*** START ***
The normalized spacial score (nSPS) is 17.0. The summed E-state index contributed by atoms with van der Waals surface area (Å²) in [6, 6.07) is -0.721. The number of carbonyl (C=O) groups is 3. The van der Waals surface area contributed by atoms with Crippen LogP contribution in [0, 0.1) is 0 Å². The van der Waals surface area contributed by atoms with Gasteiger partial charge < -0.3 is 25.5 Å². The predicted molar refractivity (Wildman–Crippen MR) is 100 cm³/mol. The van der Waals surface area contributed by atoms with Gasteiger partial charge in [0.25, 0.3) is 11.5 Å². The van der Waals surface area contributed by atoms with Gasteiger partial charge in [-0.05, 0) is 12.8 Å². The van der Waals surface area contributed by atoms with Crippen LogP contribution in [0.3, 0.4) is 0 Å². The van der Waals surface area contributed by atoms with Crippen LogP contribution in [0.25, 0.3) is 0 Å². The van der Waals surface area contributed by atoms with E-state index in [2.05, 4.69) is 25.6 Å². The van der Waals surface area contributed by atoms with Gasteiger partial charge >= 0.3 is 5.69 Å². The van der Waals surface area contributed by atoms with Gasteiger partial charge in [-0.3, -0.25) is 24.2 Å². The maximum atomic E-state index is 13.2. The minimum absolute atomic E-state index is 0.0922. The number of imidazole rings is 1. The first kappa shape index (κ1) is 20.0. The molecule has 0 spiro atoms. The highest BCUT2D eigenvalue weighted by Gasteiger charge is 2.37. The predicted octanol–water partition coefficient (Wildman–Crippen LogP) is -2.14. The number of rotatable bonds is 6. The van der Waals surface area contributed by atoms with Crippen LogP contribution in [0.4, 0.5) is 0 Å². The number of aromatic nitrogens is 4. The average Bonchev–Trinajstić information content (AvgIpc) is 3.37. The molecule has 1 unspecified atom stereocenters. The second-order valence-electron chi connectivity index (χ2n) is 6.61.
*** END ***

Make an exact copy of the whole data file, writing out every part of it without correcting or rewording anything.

The normalized spacial score (nSPS) is 17.0. The summed E-state index contributed by atoms with van der Waals surface area (Å²) in [6, 6.07) is -0.721. The number of carbonyl (C=O) groups is 3. The van der Waals surface area contributed by atoms with Crippen LogP contribution in [0, 0.1) is 0 Å². The van der Waals surface area contributed by atoms with Gasteiger partial charge < -0.3 is 25.5 Å². The predicted molar refractivity (Wildman–Crippen MR) is 100 cm³/mol. The van der Waals surface area contributed by atoms with Gasteiger partial charge in [0.25, 0.3) is 11.5 Å². The van der Waals surface area contributed by atoms with Gasteiger partial charge in [-0.05, 0) is 12.8 Å². The van der Waals surface area contributed by atoms with Crippen LogP contribution in [0.3, 0.4) is 0 Å². The van der Waals surface area contributed by atoms with Crippen LogP contribution in [0.25, 0.3) is 0 Å². The van der Waals surface area contributed by atoms with E-state index in [2.05, 4.69) is 25.6 Å². The van der Waals surface area contributed by atoms with Gasteiger partial charge >= 0.3 is 5.69 Å². The van der Waals surface area contributed by atoms with Gasteiger partial charge in [-0.3, -0.25) is 24.2 Å². The maximum atomic E-state index is 13.2. The minimum absolute atomic E-state index is 0.0922. The number of imidazole rings is 1. The first kappa shape index (κ1) is 20.0. The molecule has 0 spiro atoms. The highest BCUT2D eigenvalue weighted by Gasteiger charge is 2.37. The predicted octanol–water partition coefficient (Wildman–Crippen LogP) is -2.14. The number of rotatable bonds is 6. The van der Waals surface area contributed by atoms with Crippen LogP contribution in [0.4, 0.5) is 0 Å². The number of aromatic nitrogens is 4. The average Bonchev–Trinajstić information content (AvgIpc) is 3.37. The molecule has 1 unspecified atom stereocenters. The second-order valence-electron chi connectivity index (χ2n) is 6.61.